GREAT FOOTBALL TRAGEDY ‘IN MEMORIAM’
Impressive Scenes at St Thomas’s Parish
Minister’s Passionate Plea For Sport Purged Of Evil
‘For none of us liveth to himself, and no man dieth to himself’
Upon that text the Rev. P Stanley Eley (vice-president, Scottish Football Referees Association) preached on Sunday at a most impressive memorial service to Alexander Cruikshanks, the late Strathclyde FC goalkeeper who died just a week previously as the result of injuries accidentally sustained while playing against Rutherglen Glencairn at Barrowfield Park. There was a great congregation, representative of the whole football world present in St Thomas’s Parish Church, Campbellfield Street, with which the tragedy victim had been closely associated, and where he began his football career.
Mr Eley opened with a moving expression of sympathy to the bereaved father and mother, to the sorrowing sisters and fiancée, to Strathclyde FC, and to all who had come under the spell of Alexander Cruikshanks’ appealing personality in his football career. Mr Eley also extended condolences to the Glencairn player who by sheer accident, and without the slightest blame, had been involved in the tragic mishap.
Observing that their departed comrade had been a splendid and respected sportsman, Mr Eley felt it a fitting tribute to his memory to plead to that great audience of youth, united in their common love of manly sport, for the highest ideals of conduct on and off the field of play.
For in football, as in the wider arena of life ‘no man liveth unto himself’. The player who broke the code of fairness exercised an influence for evil; his bad example extended to his fellow players, and not seldom to the spectators around the ropes ; so that in one short instant an individual transgression of the high ideals of honour to which Alexander Cruikshanks always gave unswerving allegiance could cause incidents and arouse passions which were a disgrace to the good name of their splendid sport.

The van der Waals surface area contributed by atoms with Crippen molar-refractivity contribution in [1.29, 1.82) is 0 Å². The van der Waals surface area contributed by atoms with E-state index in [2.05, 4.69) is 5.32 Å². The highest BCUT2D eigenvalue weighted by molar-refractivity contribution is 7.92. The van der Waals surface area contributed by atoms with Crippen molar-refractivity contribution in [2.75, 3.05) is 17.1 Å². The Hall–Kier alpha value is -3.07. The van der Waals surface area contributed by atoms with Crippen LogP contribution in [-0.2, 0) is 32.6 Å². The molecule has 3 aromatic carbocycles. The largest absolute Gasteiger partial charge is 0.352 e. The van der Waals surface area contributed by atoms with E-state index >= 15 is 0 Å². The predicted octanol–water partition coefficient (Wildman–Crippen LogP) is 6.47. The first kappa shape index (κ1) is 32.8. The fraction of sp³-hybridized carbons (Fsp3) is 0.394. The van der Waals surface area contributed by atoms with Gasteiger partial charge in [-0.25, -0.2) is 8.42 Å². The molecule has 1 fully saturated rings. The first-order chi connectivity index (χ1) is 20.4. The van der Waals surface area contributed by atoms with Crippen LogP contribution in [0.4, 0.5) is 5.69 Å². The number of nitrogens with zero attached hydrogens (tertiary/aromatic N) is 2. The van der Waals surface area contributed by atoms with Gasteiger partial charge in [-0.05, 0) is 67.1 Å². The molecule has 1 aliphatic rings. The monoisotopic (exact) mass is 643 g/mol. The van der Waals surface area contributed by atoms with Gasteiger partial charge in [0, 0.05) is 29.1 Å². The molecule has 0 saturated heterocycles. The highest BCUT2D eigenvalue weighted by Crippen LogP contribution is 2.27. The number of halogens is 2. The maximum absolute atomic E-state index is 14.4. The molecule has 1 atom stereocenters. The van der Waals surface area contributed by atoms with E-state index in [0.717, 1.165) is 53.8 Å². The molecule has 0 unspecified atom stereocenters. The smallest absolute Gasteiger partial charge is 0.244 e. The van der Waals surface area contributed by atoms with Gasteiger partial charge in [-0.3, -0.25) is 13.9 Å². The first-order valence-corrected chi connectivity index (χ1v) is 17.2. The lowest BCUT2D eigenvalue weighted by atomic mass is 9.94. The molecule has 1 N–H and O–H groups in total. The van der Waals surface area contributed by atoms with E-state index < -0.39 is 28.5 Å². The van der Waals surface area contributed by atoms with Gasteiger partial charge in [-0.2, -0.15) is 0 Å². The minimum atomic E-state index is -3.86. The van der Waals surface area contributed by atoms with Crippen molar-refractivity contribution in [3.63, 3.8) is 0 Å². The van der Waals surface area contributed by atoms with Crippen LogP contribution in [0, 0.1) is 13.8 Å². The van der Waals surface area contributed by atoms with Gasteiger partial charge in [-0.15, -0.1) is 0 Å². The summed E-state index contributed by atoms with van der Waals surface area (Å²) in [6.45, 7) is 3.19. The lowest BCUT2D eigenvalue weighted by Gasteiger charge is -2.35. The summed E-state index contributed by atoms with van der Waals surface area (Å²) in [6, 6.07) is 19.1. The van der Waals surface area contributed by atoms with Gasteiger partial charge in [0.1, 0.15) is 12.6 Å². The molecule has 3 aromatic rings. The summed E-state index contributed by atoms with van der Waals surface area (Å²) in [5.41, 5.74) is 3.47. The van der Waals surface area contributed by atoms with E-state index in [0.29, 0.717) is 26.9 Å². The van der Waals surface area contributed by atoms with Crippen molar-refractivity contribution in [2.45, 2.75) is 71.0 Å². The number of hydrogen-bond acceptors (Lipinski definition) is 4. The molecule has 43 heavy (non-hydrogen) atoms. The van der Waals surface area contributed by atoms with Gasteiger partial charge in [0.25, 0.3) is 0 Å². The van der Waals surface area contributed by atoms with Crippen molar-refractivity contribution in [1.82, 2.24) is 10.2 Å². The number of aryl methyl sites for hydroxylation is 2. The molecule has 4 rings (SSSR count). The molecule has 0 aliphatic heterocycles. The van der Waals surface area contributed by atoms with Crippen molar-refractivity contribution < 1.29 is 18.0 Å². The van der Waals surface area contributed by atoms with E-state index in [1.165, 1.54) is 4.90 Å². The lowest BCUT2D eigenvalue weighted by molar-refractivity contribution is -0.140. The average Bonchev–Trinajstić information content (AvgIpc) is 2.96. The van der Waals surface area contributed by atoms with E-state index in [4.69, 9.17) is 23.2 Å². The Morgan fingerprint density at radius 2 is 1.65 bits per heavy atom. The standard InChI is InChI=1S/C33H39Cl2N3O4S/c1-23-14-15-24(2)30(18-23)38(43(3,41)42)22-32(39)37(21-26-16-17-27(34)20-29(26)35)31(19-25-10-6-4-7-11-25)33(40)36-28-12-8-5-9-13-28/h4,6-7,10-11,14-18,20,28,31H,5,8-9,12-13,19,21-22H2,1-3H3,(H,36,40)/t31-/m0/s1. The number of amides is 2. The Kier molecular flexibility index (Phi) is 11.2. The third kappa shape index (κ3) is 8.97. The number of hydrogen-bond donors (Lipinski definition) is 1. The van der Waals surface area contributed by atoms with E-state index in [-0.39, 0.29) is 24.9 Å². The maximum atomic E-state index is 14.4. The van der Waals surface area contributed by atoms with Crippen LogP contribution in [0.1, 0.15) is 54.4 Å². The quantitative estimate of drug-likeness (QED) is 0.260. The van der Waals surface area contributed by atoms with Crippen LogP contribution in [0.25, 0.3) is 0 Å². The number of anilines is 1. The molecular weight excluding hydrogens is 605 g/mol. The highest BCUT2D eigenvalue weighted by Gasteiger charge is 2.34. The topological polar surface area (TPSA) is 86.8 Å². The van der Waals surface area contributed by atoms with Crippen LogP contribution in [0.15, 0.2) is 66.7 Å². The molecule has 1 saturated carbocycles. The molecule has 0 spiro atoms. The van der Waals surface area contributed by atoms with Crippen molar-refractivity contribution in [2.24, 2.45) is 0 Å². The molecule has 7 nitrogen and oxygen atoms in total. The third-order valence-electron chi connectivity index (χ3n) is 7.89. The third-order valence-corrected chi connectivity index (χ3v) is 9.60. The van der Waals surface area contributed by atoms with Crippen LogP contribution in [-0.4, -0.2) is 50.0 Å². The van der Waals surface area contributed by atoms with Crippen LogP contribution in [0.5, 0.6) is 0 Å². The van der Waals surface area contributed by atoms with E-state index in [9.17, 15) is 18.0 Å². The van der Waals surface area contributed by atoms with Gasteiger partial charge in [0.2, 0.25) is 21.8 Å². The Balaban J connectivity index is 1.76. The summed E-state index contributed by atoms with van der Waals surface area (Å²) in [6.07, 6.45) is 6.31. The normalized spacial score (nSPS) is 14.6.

It was sad but true that there were far too many unsavoury tactics associated with present day football. He called upon every young man there to go forth imbued with the perfect sportsmanship for which the one whom they mourned had always stood, determined to purge their grand game of every element of baseness.
But life had a greater, a wider, a more serious purpose. And in God’s mercy, there was a contagion in goodness as well as a contagion in evil. The influence of Christ – the greatest influence in world history – was that of selfless zeal for the welfare of one’s fellow men, for the joy of doing good, not in hope of personal gain but because of a burning, passionate love for suffering humanity.
In proof that ‘no man dieth to himself’ Mr. Eley traced all the suffering of the present economic crisis to the violent death eighteen years ago of a single Austrian Archduke in an obscure Balkan town – the origin of the Great War. In proof that ‘no man liveth unto himself’ he recounted the marvellous missionary work of Grenfell of Labrador.
He then made a powerful plea for football to be kept clear of the evils of gambling. ‘We are told’ he exclaimed ‘that certain clubs cannot continue without the aid of dog racing. They would be better by far to go out of existence with clean hands. The influence of bookmaking and all its satellites is degrading. It always taints where it touches.’
Pointing out that Alexander Cruikshanks had only gone into goal at first to help a club in an emergency, Mr Eley asked his hearers to make their lives like that. Let them go out their way to ‘help the side’ – to help their fellow man. That was the greatest example and teaching of Christ.
The Reverend Andrew Bryson, minister of St Thomas’s, also took part in the service. Mr David Meiklejohn and Mr George Brown (Rangers FC) read the lessons; Mr W G Holburn the well known referee was the soloist ; and Mr Purcell J Mansfield, F.R.C.O., A.R.C.M., the noted organist was at the console.